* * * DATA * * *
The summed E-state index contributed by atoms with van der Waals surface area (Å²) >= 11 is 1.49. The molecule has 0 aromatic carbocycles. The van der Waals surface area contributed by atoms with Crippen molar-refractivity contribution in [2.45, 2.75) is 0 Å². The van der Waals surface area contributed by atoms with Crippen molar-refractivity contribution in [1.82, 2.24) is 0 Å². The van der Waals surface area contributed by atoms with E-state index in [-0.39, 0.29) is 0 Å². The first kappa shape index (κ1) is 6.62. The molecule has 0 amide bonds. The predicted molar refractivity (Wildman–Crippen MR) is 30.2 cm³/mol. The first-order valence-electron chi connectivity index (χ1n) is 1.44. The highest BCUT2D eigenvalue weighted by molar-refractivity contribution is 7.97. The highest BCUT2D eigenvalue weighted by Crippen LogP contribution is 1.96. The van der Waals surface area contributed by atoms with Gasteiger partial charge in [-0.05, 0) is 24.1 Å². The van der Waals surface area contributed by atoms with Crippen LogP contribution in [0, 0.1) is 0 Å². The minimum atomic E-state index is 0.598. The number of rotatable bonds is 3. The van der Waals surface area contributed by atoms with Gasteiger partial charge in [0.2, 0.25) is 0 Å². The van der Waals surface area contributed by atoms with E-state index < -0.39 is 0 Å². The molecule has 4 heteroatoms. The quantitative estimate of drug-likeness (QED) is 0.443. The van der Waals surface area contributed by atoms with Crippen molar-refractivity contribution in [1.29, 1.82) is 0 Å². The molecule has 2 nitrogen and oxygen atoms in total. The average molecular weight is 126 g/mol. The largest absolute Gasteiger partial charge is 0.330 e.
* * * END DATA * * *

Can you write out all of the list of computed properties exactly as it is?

The summed E-state index contributed by atoms with van der Waals surface area (Å²) >= 11 is 1.49. The molecule has 0 aromatic carbocycles. The van der Waals surface area contributed by atoms with Crippen molar-refractivity contribution in [2.45, 2.75) is 0 Å². The van der Waals surface area contributed by atoms with Crippen molar-refractivity contribution in [1.82, 2.24) is 0 Å². The van der Waals surface area contributed by atoms with E-state index in [-0.39, 0.29) is 0 Å². The first kappa shape index (κ1) is 6.62. The molecule has 0 amide bonds. The predicted molar refractivity (Wildman–Crippen MR) is 30.2 cm³/mol. The first-order valence-electron chi connectivity index (χ1n) is 1.44. The highest BCUT2D eigenvalue weighted by molar-refractivity contribution is 7.97. The highest BCUT2D eigenvalue weighted by Crippen LogP contribution is 1.96. The van der Waals surface area contributed by atoms with Gasteiger partial charge in [-0.05, 0) is 24.1 Å². The van der Waals surface area contributed by atoms with Crippen LogP contribution in [0, 0.1) is 0 Å². The minimum atomic E-state index is 0.598. The number of rotatable bonds is 3. The van der Waals surface area contributed by atoms with Gasteiger partial charge in [0.2, 0.25) is 0 Å². The van der Waals surface area contributed by atoms with E-state index < -0.39 is 0 Å². The molecule has 4 heteroatoms. The quantitative estimate of drug-likeness (QED) is 0.443. The van der Waals surface area contributed by atoms with Crippen molar-refractivity contribution in [1.29, 1.82) is 0 Å². The molecule has 2 nitrogen and oxygen atoms in total. The average molecular weight is 126 g/mol. The largest absolute Gasteiger partial charge is 0.330 e.